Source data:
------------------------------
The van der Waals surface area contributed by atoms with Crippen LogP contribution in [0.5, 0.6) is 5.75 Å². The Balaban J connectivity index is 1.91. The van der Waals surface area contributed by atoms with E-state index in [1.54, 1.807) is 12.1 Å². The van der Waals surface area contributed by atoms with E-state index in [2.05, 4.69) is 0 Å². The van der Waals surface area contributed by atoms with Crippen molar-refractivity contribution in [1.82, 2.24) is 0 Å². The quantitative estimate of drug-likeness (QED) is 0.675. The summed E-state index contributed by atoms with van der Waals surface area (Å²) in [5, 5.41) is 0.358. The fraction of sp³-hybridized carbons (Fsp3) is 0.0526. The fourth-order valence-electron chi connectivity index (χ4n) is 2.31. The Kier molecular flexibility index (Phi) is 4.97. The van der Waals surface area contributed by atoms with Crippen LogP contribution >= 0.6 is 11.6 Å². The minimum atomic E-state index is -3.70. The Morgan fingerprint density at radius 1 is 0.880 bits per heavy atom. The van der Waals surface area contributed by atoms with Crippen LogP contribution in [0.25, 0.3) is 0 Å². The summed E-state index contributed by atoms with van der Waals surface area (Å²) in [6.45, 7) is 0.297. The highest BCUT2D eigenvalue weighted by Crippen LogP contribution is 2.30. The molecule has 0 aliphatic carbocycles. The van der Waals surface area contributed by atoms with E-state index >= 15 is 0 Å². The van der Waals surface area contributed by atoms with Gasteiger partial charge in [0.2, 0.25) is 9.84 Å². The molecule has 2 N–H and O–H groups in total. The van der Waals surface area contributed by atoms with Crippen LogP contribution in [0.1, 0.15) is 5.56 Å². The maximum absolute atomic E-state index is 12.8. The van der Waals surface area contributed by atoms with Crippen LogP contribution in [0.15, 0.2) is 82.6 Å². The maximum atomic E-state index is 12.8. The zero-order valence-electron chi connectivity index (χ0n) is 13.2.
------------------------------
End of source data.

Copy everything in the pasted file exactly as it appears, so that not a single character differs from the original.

The van der Waals surface area contributed by atoms with Crippen LogP contribution in [0.5, 0.6) is 5.75 Å². The Balaban J connectivity index is 1.91. The van der Waals surface area contributed by atoms with E-state index in [1.54, 1.807) is 12.1 Å². The van der Waals surface area contributed by atoms with E-state index in [2.05, 4.69) is 0 Å². The van der Waals surface area contributed by atoms with Crippen molar-refractivity contribution in [1.82, 2.24) is 0 Å². The quantitative estimate of drug-likeness (QED) is 0.675. The summed E-state index contributed by atoms with van der Waals surface area (Å²) in [5, 5.41) is 0.358. The fraction of sp³-hybridized carbons (Fsp3) is 0.0526. The fourth-order valence-electron chi connectivity index (χ4n) is 2.31. The Kier molecular flexibility index (Phi) is 4.97. The van der Waals surface area contributed by atoms with Crippen LogP contribution >= 0.6 is 11.6 Å². The minimum atomic E-state index is -3.70. The Morgan fingerprint density at radius 1 is 0.880 bits per heavy atom. The van der Waals surface area contributed by atoms with Crippen LogP contribution in [0.25, 0.3) is 0 Å². The summed E-state index contributed by atoms with van der Waals surface area (Å²) in [6.45, 7) is 0.297. The highest BCUT2D eigenvalue weighted by Crippen LogP contribution is 2.30. The molecule has 0 aliphatic carbocycles. The van der Waals surface area contributed by atoms with E-state index >= 15 is 0 Å². The van der Waals surface area contributed by atoms with Gasteiger partial charge in [0.2, 0.25) is 9.84 Å². The molecule has 2 N–H and O–H groups in total. The van der Waals surface area contributed by atoms with Crippen LogP contribution in [0.1, 0.15) is 5.56 Å². The maximum absolute atomic E-state index is 12.8. The van der Waals surface area contributed by atoms with Crippen LogP contribution in [0.15, 0.2) is 82.6 Å². The maximum atomic E-state index is 12.8. The zero-order valence-electron chi connectivity index (χ0n) is 13.2.